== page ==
Health Care Practice Strategies – Summer 2013 - Medicare and Medicaid Compliance: How to Stay Out of Trouble

In today’s unforgiving regulatory climate, practices need a plan for complying with the byzantine regulations of the federal health care system.

Today, over 1 billion claims are submitted annually under the Medicare program alone, and the federal government is aggressively monitoring these claims for fraud and abuse. The Office of Inspector General (OIG) has opened new offices across the country, and the U.S. Department of Justice has assigned more FBI agents to ferret out fraud. Likewise, medical necessity Recovery Audit Contractor audits are in full swing and aiming to make significant recoveries.

While the government doesn’t require practices to develop a formal compliance plan, it does make sense to implement at least some basic internal controls to avoid running afoul of the rules. At its most basic, a solid compliance program should include these components:

1) A legal review of contracts and operating procedures.

2) Education and training for employees.

3) Monitoring and auditing mechanisms.

Start by conducting a legal review of your contractual relationships and operating procedures. Here, you’re looking for compliance with the Stark and anti-kickback laws, as well as any relevant state laws.

Of course, the scope of your review will depend upon the nature of your practice. If you run a well-managed practice and follow extremely conservative coding and billing practices, a limited review may be sufficient. But if you see a number of Medicare/Medicaid patients, a more extensive legal review may be in order — especially if you have contractual relationships with other providers or ancillary centers.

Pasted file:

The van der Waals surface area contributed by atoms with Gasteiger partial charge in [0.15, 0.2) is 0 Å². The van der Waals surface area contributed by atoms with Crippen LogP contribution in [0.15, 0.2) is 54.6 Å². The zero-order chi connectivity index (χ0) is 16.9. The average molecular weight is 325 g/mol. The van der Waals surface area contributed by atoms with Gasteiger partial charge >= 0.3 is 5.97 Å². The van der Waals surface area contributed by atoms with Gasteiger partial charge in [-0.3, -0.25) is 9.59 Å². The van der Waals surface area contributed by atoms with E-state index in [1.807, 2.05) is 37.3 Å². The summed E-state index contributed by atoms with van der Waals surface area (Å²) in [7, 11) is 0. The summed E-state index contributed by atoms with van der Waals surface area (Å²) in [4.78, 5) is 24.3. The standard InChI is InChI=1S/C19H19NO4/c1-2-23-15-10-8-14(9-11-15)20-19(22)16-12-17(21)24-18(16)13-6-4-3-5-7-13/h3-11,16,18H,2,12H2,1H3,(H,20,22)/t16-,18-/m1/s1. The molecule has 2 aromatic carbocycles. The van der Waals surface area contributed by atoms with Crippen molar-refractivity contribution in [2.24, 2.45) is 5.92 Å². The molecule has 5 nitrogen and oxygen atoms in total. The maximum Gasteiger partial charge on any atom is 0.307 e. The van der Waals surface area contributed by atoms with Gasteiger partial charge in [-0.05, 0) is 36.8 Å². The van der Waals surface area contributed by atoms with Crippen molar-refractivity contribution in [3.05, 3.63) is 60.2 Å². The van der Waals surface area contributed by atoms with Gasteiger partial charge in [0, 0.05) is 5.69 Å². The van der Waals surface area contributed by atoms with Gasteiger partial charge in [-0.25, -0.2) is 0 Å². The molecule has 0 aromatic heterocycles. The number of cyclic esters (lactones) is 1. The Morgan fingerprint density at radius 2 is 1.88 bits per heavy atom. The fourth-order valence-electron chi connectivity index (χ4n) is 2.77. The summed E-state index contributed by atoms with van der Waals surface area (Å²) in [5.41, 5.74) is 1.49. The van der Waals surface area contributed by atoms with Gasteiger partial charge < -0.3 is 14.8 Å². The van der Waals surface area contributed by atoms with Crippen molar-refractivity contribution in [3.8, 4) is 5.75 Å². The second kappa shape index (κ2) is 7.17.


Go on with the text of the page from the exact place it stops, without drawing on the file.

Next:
• Review – Have an attorney review written policies and procedures as well as contracts with vendors and potential patient referral relationships. As an added benefit, assistance from a lawyer can trigger attorney-client privilege, which can provide some legal protection in case you are investigated. By contrast, evidence you uncover yourself generally isn’t protected by privilege.
  • Sample – Establish a realistic picture of your compliance profile by pulling a random sample of claims for review. Here, you’ll want to ensure that supporting documentation is present, and that it supports medical necessity and the services billed. This is a job that can be delegated to staff, or you can bring in consultants with experience in coding and documentation.
  • Document – There may be certain areas that you decide not to fully ad-dress for a variety of reasons (e.g., lack of staff or resources). Once you establish that there is no evidence of non-compliance in these areas, prepare a written statement documenting which areas you aren’t addressing and why.

Your legal audit should reveal where you need to focus your compliance efforts. Once you know your risk areas, you’ll want to provide ongoing training for your physicians, midlevel providers and support staff.